- Providing full-time childcare, virtual learning assistance and daily meals to hundreds of children of first responders and healthcare workers located in Orange County, CA.
- Delivering hot meals and supplies, sourced from local businesses, to Southern California hospitals, medical and other professionals managing the COVID-19 crisis.
- Providing food and meals to up to 14,000 COVID-19 impacted individuals and families nationwide.
loanDepot’s 7,000 employees have been participating in community outreach activities since the crisis began, according to a release, and plan to create new “virtual volunteer opportunities nationwide.” Over the past 10 years, the fintech lender has donated millions of dollars and volunteer hours to charities nationwide.
“Americans find themselves challenged with keeping their families healthy in the face of the COVID-19 virus, while also balancing the economic impacts,” Hsieh added. “As the nation’s second largest nonbank lender, we feel it’s our responsibility to do everything we can—big and small—to serve and support these efforts.”
Quontic Bank launches free crowdfunding initiative for NYC’s small businesses
New York based digital community bank, Quontic launched an emergency financing campaign called #BeTheDrawbridge GoFundMe designed to offer free assistance to local small businesses impacted by COVID-19 despite federal government assistance options.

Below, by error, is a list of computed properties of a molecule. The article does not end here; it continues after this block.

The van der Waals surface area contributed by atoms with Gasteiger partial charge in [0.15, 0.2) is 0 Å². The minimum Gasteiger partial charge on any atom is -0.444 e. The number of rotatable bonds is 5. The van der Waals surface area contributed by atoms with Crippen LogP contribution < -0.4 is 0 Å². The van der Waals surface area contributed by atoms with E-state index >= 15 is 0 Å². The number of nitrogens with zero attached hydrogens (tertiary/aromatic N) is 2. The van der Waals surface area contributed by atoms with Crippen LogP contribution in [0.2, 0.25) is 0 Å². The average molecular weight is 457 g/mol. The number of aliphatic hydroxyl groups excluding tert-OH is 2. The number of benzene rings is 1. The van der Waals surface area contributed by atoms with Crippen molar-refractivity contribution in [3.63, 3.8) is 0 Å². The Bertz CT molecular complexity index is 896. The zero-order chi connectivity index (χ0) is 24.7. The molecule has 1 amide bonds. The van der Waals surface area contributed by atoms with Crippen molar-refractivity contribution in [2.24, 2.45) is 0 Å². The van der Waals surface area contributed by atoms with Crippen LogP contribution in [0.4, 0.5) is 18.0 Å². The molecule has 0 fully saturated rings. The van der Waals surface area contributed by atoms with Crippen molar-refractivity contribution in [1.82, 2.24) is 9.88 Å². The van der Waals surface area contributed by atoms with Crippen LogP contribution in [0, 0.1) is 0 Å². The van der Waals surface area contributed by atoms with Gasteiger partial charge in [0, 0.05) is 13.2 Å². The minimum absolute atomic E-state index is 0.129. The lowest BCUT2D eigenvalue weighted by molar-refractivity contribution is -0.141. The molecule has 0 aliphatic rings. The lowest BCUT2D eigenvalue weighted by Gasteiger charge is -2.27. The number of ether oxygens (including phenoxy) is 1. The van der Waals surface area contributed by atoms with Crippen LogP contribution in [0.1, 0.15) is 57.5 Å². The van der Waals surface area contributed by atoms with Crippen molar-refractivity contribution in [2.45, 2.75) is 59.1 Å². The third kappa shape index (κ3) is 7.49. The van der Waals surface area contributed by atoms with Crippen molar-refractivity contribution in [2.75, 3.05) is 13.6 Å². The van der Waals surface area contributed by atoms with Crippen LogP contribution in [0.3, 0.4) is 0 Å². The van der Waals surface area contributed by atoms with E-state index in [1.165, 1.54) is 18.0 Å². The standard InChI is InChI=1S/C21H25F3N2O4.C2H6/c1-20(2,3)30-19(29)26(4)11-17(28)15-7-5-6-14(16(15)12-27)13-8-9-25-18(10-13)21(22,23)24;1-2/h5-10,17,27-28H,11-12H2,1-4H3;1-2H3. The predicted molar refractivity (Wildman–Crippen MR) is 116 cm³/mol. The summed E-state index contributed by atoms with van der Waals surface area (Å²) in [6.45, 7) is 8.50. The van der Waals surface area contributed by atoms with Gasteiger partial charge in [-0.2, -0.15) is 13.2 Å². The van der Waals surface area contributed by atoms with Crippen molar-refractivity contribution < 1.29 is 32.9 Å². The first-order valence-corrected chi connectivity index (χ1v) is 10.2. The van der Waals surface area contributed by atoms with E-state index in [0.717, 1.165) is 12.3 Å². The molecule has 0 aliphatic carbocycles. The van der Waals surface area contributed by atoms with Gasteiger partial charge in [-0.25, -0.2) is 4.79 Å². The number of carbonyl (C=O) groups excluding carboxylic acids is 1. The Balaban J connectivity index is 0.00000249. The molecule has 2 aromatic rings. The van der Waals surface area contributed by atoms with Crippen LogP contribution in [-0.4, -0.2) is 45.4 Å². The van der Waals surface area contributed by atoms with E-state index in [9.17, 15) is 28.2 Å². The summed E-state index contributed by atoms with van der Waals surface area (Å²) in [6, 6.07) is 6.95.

New York businesses, restaurants, shop owners, taxi drivers, agents, brokers and the self-employed affected by COVID-19 are eligible to use the crowdfunded grants “to reopen when it is safe and their families are taken care of,” the bank explained in a statement.
The BeTheDrawbridge campaign “offers rapid financial relief to New Yorkers who are still waiting for small business loans or unemployment funds without the requirement of W-2s or previous income tax statements.” The program is designed to supplement the extremely helpful government promoted mortgage deferrals and small business assistance that, “may not bridge the entirety” of the financial assistance needed.
Quontic, is a federally chartered community bank and U.S. Treasury designated Community Development Financial Institution that offers mortgage lending products and services to low-income communities and individuals, many of whom are small business owners.
The campaign seeks to raise funds in two ways. The #BeTheDrawbridge GoFundMe campaignenables individuals to donate directly to the #BeTheDrawbridge fund.
The newly launched Drawbridge Savings Account is the second option. Quontic will pay depositors a 0.50% Annual Percentage Yield, which is “nearly three times the national average,” the bank said, on balances through $250,000. The bank will match the interest paid on these accounts as a donation towards the #BeTheDrawbridge campaign until the end of 2020. Anyone can show their support through direct donations or by opening a saving account online “in less than 3 minutes.”
Beneficiaries must be New York City residents, and able to describe the hardship faced by COVID-19 in a short online application. Each applicant will receive $500 weekly for the rest of 2020. Higher donations will help more needy NYC residents who urgently need help.
The fund starts in New York, the epicenter of this crisis, but it may expand nationally, said Steven Schnall, CEO of Quontic. Quontic’s customers in the NYC area, who run local businesses impacted by the pandemic, are the backbone of our society, he added, “and so many already are asking for relief.”
Amilda is a journalist and branding consultant interested in how entrepreneurs turn brilliant ideas into products and services that advance business acumen and improve people’s lives in unprecedented ways. She has covered mortgage finance for over 15 years.